Good idea or bad idea?

I've worked on hundreds of business ideas that didn't work out. Exploring these ideas lead me to where I am today, but I'm glad I didn't stick with them.

What makes a business idea "bad?"

An idea is bad when it takes too much effort and time to achieve (and sustain) the desired results.

For example, in my early twenties, I started a snowboard shop. I invested as much time and money as I could into the business. But each additional ounce of effort didn't produce more revenue or better margins. The business itself was needy. It needed a huge amount of energy just to keep it afloat: rent paid, inventory ordered, employees scheduled. It was like treading water with a weight chained to my feet.

There's a danger in sticking with bad ideas for too long. You keep investing in the business, hoping that it will turn the corner, but it never really gains traction.

Bad ideas are hungry: they consume whatever energy, money, or time you throw at them, without giving you anything back.

"This is the ultimate paradox with startups – not yet vs. never. Persistence is good but eventually becomes delusion." – Ben Kinnard

On the other hand...

Good business ideas sweep you up with their momentum. 

You don't have to carry them; they carry you.You apply the same effort to them, but they produce 100x the results.

When you're working on a good idea, you can feel the velocity increasing; like a river that starts slow and then gets faster.

My friend Sean McCabe recently experienced this. "After 6 years of not feeling this feeling, and then finally experiencing this feeling, I can vouch for what you’re saying," he told me. "For all those years," he continued, "it was a 10 out of 10 difficulty level—working so hard and just barely getting by." But now, with his new business, he feels like he's exerting 10% of his previous effort, but getting 10x the results.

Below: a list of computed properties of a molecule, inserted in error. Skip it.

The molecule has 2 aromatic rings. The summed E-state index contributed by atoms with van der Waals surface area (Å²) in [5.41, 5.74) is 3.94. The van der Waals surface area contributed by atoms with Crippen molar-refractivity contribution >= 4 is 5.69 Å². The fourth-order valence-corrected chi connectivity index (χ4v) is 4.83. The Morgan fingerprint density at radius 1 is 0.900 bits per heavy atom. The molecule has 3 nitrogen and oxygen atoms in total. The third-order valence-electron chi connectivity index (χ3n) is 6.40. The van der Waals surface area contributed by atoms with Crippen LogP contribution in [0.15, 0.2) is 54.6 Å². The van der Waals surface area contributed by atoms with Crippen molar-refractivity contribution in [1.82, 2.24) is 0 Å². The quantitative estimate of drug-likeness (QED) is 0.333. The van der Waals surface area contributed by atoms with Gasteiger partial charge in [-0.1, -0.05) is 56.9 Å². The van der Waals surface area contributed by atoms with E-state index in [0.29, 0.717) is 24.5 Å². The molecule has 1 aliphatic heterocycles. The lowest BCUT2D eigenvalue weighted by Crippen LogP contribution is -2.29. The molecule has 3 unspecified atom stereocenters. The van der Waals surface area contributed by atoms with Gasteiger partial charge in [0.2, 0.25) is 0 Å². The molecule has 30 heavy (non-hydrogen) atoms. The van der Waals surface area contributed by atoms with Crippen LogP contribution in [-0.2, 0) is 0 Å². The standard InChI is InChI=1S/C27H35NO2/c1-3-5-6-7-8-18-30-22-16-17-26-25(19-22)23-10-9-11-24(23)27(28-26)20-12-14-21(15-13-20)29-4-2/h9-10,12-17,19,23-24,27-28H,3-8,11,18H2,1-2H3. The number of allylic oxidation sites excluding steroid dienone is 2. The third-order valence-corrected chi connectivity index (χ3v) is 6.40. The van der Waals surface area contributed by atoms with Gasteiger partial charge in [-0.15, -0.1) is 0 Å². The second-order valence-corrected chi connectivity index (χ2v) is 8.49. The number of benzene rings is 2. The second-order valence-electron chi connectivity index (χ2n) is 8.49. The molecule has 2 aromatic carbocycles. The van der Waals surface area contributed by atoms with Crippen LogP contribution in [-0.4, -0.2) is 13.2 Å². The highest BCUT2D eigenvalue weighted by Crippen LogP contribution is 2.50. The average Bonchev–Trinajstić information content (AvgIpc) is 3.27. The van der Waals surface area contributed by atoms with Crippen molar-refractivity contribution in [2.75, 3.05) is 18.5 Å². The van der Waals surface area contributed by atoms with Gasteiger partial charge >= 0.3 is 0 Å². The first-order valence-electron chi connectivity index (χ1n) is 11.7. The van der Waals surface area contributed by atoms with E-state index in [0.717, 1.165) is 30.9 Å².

How do you get to a good idea?

"Prioritize exploration over iteration." – Nick Moore

To get to a successful idea, you're going to need to try many things. The key is to not get stuck on something that's not working.

A good business idea has these characteristics:

  • Has demonstrated strong market demand ☑️

  • Multiplies your effort and returns healthy profit margins ☑️

  • Is a fit for you as a founder (your skills, experience, network) ☑️

If you're on the hunt for a good idea, don't be discouraged. Good ideas often reveal themselves when you're in the midst of doing something else. Keep exploring and be alert!

Justin Jackson

Published on August 21st, 2020
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